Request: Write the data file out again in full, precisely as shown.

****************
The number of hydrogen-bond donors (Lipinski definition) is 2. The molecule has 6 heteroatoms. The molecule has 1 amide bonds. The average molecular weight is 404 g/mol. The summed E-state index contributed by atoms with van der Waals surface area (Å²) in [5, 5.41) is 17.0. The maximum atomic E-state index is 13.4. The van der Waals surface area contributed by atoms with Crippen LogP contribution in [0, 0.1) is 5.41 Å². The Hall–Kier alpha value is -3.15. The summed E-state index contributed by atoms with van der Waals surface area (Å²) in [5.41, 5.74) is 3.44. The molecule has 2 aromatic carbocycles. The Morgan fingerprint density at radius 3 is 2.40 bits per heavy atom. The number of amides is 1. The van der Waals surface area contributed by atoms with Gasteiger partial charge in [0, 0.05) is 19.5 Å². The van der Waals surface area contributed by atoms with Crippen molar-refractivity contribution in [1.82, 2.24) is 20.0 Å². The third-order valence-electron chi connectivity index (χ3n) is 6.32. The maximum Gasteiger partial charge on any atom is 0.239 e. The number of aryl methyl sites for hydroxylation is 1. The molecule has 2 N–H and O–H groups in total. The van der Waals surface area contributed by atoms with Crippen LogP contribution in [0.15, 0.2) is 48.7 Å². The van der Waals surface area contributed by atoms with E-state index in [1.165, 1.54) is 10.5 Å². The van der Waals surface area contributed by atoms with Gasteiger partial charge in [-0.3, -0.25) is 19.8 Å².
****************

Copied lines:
The number of hydrogen-bond donors (Lipinski definition) is 2. The molecule has 6 heteroatoms. The molecule has 1 amide bonds. The average molecular weight is 404 g/mol. The summed E-state index contributed by atoms with van der Waals surface area (Å²) in [5, 5.41) is 17.0. The maximum atomic E-state index is 13.4. The van der Waals surface area contributed by atoms with Crippen LogP contribution in [0, 0.1) is 5.41 Å². The Hall–Kier alpha value is -3.15. The summed E-state index contributed by atoms with van der Waals surface area (Å²) in [5.41, 5.74) is 3.44. The molecule has 2 aromatic carbocycles. The Morgan fingerprint density at radius 3 is 2.40 bits per heavy atom. The number of amides is 1. The van der Waals surface area contributed by atoms with Gasteiger partial charge in [0, 0.05) is 19.5 Å². The van der Waals surface area contributed by atoms with Crippen molar-refractivity contribution in [1.82, 2.24) is 20.0 Å². The third-order valence-electron chi connectivity index (χ3n) is 6.32. The maximum Gasteiger partial charge on any atom is 0.239 e. The number of aryl methyl sites for hydroxylation is 1. The molecule has 2 N–H and O–H groups in total. The van der Waals surface area contributed by atoms with Crippen LogP contribution in [0.15, 0.2) is 48.7 Å². The van der Waals surface area contributed by atoms with E-state index in [1.165, 1.54) is 10.5 Å². The van der Waals surface area contributed by atoms with Gasteiger partial charge in [-0.3, -0.25) is 19.8 Å².